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Evidence-based Practice and Quality Improvement

Cost implications of wasted emergency drugs

1AP6-4

Bramma, Y. L.; Gray, C.; Stewart, L.; Alcorn, D.

Author Information
European Journal of Anaesthesiology (EJA): June 2013 - Volume 30 - Issue - p 22-22
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Background and Goals: Emergency drugs are commonly drawn up at the start of a list. Most of these drugs are not used and are then discarded at the end of the day, representing a waste of resources at considerable cost. Our aim was to quantify the magnitude and cost of these wasted drugs to our department.

Methods: Emergency drugs were audited across in-patient theatres over a two weeks. Data was collected on drugs drawn up at start of day and drugs discarded at end of day. Cost of individual drugs was obtained from pharmacy. A wasted drug was defined as a drug drawn up from the ampoule but not used. The cost of wasted drugs was calculated and extrapolated over 12 months. The results were presented at our departmental audit meeting and anaesthetists asked to draw up emergency drugs only as needed. The audit was repeated 12 months later and costs calculated again.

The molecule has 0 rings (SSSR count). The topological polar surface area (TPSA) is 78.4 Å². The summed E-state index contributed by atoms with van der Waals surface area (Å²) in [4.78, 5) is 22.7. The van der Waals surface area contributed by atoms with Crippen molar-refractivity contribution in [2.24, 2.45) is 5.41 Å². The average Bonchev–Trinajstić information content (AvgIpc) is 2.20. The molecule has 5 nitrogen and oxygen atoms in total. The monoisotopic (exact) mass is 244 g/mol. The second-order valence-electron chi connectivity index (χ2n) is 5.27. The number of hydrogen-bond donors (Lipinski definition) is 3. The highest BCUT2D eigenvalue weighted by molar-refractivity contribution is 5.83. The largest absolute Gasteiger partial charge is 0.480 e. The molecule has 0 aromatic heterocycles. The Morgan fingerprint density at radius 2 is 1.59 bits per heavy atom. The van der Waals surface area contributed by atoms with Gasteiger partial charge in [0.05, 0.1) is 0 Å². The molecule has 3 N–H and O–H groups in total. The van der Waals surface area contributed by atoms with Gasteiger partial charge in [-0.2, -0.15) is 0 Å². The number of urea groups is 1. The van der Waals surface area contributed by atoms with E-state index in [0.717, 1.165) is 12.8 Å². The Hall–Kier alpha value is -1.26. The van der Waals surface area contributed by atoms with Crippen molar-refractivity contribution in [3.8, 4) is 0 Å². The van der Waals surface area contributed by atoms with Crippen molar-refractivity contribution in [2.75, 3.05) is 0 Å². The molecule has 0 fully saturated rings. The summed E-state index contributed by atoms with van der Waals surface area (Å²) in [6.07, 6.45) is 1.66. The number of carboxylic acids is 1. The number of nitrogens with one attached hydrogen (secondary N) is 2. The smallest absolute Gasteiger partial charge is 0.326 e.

Results: Results from both cycles are shown. There was a 51% reduction in the cost of discarded drugs.

Table
Table:
[Cycle 1 - Quantity and Costs of Wasted Drugs]
Table
Table:
[Cycle 2 - Quantity and Costs of Wasted Drugs]

Discussion: We initially wasted approx £3800pa on wasted emergency drugs. The most viable way for us to reduce these costs without impacting upon patient safety was to draw up drugs only when needed, instead of routinely at the start of a list. The routine use of pre-filled syringes was more expensive than drawing drugs up from the ampoule. However, they remained available for emergency situations where there was not sufficient time to draw a drug up. This approach allowed us to reduce the number of discarded drugs and cut these costs by half.

It is important for us all to be cost aware and consider what drugs we may need to use on a case-by-case basis. These figures represent wasted resources in one hospital alone. If this was extrapolated across the health board, there is potential to make even bigger savings.

© 2013 European Society of Anaesthesiology